For the Newly Diagnosed Multiple


Notes to those newly diagnosed with DID:

Let us start out by saying that we feel being able to dissociate to the degree of DID is a God-given gift to help us survive. If we had not been able to dissociate to the extreme degree, we would not have survived. It may not feel like such a gift right now if you are early in your journey or even sometimes those of us who have been diagnosed for years may occasionally feel like that, too. But, it is truly a gift of survival and your inside family is ever so precious.

I know it is scary at first to realize you have others within you and to know that they have knowledge of things that happened to you that you do not remember. Just know that they are there to help you. They were created by your brilliant childhood mind to protect you and keep you as safe as they could in the midst of horrible circumstances. They are not your enemies. Because they are your system, they will not show you anything about your past until they know you are ready. As a very wise therapist once told me, “trust your system”. It is very difficult in the beginning because you don’t even know who “they” are, but just remember they are not your enemy and that they came to help you and save you. They won’t give you more than you are able to cope with. Their job was to take over and experience the terrible things in order to protect you. It is also their job to save those memories and feelings until you are ready to face them and then only at the pace you can handle. You are not alone in your journey. You have an inside family that has always been there even though you may just now be realizing they are there.

Even if you are recently diagnosed and you are an adult, it does not mean that the others just now arrived. They have been with you ever since you were traumatized and they came to help you. When I was able to after I was diagnosed, I was able to look back and see where certain parts were active in my childhood (what little of it I know of) and especially high school and college.

When just starting out, it definitely helps to journal. It helped me anyway. I would write and write and write until I would be exhausted. Later, I could look at my journal entries and see where the handwriting changes start and stop. It helped me to begin identifying each part of me according to their handwriting and tone of writing. At first, I didn’t know any names so I identified parts by characteristics like “the sad one”, “bunny girl” (becuz she loved our stuffed bunny rabbits), “angry teen”, etc.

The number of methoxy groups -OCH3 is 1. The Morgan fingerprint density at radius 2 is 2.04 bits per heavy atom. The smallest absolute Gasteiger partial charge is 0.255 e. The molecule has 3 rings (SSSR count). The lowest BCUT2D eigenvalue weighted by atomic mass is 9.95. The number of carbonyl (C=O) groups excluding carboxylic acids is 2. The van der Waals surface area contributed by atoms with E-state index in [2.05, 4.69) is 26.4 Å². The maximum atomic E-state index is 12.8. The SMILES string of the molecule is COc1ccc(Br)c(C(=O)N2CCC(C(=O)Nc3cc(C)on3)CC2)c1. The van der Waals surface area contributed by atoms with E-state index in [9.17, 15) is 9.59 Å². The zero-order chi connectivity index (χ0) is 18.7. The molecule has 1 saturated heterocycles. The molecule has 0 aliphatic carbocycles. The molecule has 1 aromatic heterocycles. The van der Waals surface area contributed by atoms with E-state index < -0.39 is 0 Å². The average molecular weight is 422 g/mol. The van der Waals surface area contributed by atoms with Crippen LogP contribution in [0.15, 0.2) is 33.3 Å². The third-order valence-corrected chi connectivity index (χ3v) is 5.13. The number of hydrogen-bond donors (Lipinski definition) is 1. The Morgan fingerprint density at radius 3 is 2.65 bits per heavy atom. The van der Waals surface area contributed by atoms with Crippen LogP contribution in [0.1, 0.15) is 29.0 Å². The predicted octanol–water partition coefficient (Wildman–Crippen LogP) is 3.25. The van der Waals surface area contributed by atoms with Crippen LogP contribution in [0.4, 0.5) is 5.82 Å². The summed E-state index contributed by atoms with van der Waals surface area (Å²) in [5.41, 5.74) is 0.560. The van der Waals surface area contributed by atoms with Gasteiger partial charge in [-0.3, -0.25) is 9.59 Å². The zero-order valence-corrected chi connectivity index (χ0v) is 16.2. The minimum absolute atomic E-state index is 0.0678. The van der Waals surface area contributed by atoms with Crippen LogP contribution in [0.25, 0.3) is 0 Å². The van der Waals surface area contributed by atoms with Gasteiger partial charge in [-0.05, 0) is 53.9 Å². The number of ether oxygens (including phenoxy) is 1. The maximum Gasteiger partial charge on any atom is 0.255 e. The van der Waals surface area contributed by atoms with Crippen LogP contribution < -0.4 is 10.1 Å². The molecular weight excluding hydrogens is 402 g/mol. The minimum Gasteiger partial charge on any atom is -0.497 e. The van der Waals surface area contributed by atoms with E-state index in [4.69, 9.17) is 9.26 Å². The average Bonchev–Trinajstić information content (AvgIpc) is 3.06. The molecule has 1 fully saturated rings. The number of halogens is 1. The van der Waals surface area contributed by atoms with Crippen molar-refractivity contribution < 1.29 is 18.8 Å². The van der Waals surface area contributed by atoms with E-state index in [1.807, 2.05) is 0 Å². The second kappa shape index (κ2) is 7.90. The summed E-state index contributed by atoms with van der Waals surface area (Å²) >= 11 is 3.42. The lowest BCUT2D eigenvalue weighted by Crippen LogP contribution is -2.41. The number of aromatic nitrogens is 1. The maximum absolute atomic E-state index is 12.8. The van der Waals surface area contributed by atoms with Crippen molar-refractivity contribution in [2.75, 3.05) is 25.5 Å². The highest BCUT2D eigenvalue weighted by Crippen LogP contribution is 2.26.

Another idea you can do as you feel comfortable is to get some colored pens/markers and a journal and sit down and do what is called “open journaling”. When I do this, I will pick a color that I want to write in and start a meeting on paper with my system. I may write a statement or often a question and give others the opportunity to share their thoughts. The colored pens are there cuz different parts may like to write in different colors. The colors along with the handwriting changes also helped me to identify the different parts even without names.

For more, please see How I experience Dissociative Identity Disorder.

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7 responses to “For the Newly Diagnosed Multiple

  1. Pingback: Tweets that mention For the Newly Diagnosed Multiple « Myriad Musings -- Topsy.com

  2. That article was really cool and the timing just right. We are supposed to identify the good traits in each of us and learn to love ourselves and each other. So I really like that part that we are not our enemy. Thanks.

  3. That’s great! I’m so glad! Yes, totally not the enemy, the complete opposite in fact!

  4. This is so great. I just started a blog too. I’ve never done this and only my best friend has read it … it’s scary to share this stuff. Thank you for sharing so much of yourself. It does help me. How do you get people interested in reading your blog? This is so new to me.

  5. I agree that DID is a gift from God, though many would take offense that it’s considered any kind of a gift.

    Though I was diagnosed about 5 years ago and have been blogging about my DID experiences since then, I’m always open to learning more about this disorder. Also, I’ve a tendency to be in denial about the whole thing, and it seems I need a refresher course from time to time. In this respect your article greatly helped me.

  6. Hi Soulfulgrrl, I’m so sorry, I just looked at the comments again tonight and while I thought we did, it doesn’t appear that we replied. We use the tags feature as well as post links to our blog entries on Facebook, twitter, and in our signature line on our email groups for multiples. We’d like to read your’s sometime when you are feeling okay to share with more folks. Take your time & good luck in your journey!

  7. I totally see where you are coming from with the tendency to denial and needing a refresher. I’m glad we think alike in DID being a gift rather than a disorder. I do get that some folks wouldn’t agree because sometimes it can feel like a curse. But, overall, I can see the beauty in this path of survival from something so ugly. Take care!

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